I found it interesting that Jobs mentioned Quark in his keynote. It seems that Quark is waking up and is actually working to improve the program and keep up with the OS changes. They were completely asleep at the wheel when OSX came out and probably lost market share to ID because of it. I for one started using ID because Quark didn't move to OSX in a timely fashion. If anything, the next few years should be interesting. For the record, I use both programs and don't favor either one. Thanks BV for keeping us updated.
  19. Blue Velvet Moderator emeritus

    Jul 4, 2004
    From the evidence of this beta alone, this seems a huge step in the right direction — not so much the features but the look and feel of it. Everything just seems much more smoother and solid. However, I'll need more time and messing around with it to assess its book tools.

    Have spent a lot more time with it today and am pleased with what I see, especially for a public beta... the influence of InDesign on it is extremely noticeable.

    In terms of timing, market awareness and feature-set, I can see why Quark are touting it as their most important release yet. And I can certainly never recall Quark releasing public betas before... perhaps this is to forestall criticism of its eventual release date.

    Anybody who still hasn't put all their eggs in one basket with InDesign and are staying with Quark for one reason or another are going to be impressed with this release — it makes v6.5 look like exactly like the 'bad hack' that David Blatner described it as.

    Of course, its reception will also depend on its price.
  20. Lacero macrumors 604


    Jan 20, 2005
    Good to hear your first impressions. I'm looking forward to using the final version myself. Quark finally had a kick in the nuts from competition from InDesign. They're also one of the first to go UB, I assumed from the keynote. Thank god my torrid love affair with Quark can continue! Time to bring out some lube! Yeah baby!
    Here's to the Crazy Ones [​IMG]
  21. ATD macrumors 6502a

    Sep 25, 2005

    It seems a bit overpriced in todays market, they should take a hard look at that.
  22. Blue Velvet Moderator emeritus

    Jul 4, 2004
    And I'm sure they will because, in the UK at least, there are still plenty of hold-outs still working in OS9/Classic and Quark 4. And I suspect that many of them are using pirated copies because Quark 6+ activation makes 'borrowing' a friend's app near-to-impossible.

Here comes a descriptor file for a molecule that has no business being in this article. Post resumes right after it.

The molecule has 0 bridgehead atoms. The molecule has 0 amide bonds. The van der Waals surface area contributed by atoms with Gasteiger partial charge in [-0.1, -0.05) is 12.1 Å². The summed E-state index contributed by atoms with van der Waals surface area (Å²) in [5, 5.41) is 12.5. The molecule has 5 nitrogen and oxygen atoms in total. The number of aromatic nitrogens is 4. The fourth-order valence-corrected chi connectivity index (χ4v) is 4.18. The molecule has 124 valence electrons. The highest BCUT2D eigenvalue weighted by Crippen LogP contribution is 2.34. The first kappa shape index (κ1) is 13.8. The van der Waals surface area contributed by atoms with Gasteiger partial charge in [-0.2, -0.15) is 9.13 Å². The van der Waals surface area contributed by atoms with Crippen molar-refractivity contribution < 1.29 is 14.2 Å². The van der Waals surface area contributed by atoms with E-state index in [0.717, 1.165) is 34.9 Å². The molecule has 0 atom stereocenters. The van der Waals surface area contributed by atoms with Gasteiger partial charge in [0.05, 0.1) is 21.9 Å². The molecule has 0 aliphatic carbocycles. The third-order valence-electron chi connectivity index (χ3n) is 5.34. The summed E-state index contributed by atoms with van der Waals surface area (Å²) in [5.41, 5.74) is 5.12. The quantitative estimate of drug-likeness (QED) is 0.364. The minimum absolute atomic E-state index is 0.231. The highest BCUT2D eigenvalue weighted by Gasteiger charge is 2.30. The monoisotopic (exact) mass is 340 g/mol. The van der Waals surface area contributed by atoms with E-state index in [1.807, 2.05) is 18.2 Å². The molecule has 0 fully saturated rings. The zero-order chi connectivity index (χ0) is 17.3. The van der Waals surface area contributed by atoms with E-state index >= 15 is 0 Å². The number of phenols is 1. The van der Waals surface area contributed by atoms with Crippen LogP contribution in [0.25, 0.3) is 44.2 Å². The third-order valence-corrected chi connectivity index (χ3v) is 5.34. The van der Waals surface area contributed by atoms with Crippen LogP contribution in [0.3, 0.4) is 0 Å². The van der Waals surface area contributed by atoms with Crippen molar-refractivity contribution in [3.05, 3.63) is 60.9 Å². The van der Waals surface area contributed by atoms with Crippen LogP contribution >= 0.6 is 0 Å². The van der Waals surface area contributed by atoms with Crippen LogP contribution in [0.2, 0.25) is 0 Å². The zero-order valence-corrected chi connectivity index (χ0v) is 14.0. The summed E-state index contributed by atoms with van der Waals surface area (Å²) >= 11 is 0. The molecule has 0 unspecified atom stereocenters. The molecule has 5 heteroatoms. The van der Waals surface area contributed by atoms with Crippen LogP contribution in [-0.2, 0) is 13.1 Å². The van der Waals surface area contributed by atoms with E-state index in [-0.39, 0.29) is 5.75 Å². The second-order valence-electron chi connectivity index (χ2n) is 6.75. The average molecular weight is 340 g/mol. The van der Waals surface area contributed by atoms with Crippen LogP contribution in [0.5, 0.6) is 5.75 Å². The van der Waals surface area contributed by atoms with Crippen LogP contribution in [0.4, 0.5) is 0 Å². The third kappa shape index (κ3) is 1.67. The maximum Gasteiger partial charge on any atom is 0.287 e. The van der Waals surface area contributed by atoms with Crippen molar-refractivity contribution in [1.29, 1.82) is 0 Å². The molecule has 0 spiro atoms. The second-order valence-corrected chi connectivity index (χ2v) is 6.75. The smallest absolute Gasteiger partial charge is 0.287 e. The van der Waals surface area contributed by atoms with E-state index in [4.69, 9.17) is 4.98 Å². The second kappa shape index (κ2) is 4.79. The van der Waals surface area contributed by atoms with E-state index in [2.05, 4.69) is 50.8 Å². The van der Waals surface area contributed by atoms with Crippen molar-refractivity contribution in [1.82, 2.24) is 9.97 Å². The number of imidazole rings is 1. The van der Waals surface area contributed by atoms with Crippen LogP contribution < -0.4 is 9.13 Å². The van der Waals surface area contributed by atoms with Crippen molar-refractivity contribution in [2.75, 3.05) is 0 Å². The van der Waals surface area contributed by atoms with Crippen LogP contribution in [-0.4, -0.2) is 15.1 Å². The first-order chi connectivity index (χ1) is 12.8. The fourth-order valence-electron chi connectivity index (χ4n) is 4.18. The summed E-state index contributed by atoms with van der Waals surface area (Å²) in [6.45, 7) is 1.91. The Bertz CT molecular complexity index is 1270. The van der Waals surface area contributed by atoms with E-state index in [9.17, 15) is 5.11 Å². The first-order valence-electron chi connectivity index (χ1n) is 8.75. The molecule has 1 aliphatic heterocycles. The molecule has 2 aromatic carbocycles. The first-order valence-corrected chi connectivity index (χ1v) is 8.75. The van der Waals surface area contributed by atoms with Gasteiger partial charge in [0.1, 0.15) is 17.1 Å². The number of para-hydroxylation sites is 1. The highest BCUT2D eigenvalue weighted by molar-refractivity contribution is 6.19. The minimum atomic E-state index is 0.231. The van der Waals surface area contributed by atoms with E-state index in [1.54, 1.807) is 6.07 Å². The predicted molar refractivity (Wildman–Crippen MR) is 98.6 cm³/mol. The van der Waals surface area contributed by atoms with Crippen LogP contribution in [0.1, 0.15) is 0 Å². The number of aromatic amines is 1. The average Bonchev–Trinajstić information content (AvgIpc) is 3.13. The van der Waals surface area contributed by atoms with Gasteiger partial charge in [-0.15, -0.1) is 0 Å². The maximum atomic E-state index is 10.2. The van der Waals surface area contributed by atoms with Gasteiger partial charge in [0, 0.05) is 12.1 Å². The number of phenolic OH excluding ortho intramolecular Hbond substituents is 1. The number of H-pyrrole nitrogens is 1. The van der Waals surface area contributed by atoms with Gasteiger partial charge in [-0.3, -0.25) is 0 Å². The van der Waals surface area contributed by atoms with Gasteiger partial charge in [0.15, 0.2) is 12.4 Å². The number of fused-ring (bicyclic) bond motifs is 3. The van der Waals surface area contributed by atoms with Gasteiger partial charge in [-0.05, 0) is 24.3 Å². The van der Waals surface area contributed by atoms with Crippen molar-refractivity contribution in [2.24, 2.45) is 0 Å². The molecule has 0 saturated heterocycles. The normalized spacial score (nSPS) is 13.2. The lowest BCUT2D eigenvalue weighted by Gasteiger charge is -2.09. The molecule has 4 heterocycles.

It's getting to a point where dealing with some of these people — usually freelancers — is getting extremely problematic and we're starting to say to people, 'No, you can't have our work because you can't open our files'.

    I don't expect everybody to have the latest and greatest but if you make your living from design and expect to work with others, it is wise to invest in your software so that you can work smoothly with them. Staying within one version of the most current release would be wise...

    So in many ways, this is Quark's almost-last chance. I expect to see good deals on upgrades, an overwhelming promotional effort, and substantial and rapid improvements within the 7.x release — much as 6.5 bought improvements and added features for free.
  23. ATD macrumors 6502a

    Sep 25, 2005

    I don't blame the software companies for trying protect their product from being pirated, with Quark and now Adobe CS2. I'm always having to ask about versions before I send a file out, most vendors are keeping up but with freelancers is a different story. At least with Quark you can save it down 1 version, with CS2 is a bit harder. I avoid using CS2 if it can be done in CS1 for that reason. Not only has it created headaches for sharing files but if you keep buying new computers you have to contact the software company to get the software to work. One could only hope that the trade off for the software protection and the version upkeep would be better price offerings. Even start offering Dongles, small annual service fees that take care of upgrades or multi level software packages (Lite version vs Pro version) as options.

    I do like that Quark has not been one those companies that keep coming up with new versions every year just to make more money. On the flip side of that they have been a little slow on the uptake. I think you are right in saying that they have open some eyes with this version, both with features and deals, to stay in the ring.
  24. Kirk macrumors regular


    Jan 6, 2004
    I have been playing around with the Quark 7 public beta for some time now, and I agree with Blue Velvet that this seems a huge step in the right direction!

    So far it has actually been much more stable than Quark 6.1 and 6.5 on my PowerMac G5 running 10.4.4. I have to say that it looks pretty solid for a Beta.
  25. wizenPub macrumors newbie

    Jan 25, 2006
    Quark 7 Miles ahead

    If not in practice, in thinking...the Quark 7 beta is a much more realistic and forward thinking program than Pagestrator, I mean InDesign, ever was. Quark has focused so much on actual workflows that those who say they won't switch back are in a small potato category whereas bigger companies that would like to have all the real-world collaboration and quality assurance tools of Quark 7 will just have to spend so many thousands on lost labor...big potatos don't like hemorhaging unecessary funds for too long. Plus even the features that are catchup like shadows and transparency are superior in Q7. Try creating a 40% black box with 100% white type in'll need 2 boxes. I find InDesign truly lacking in innovation and prone to all sorts of illogical behavior. Also, the paucity of ID plug-ins compared to Quark XT's shows why Quark still enjoys 85% of the market (according to printers who get files).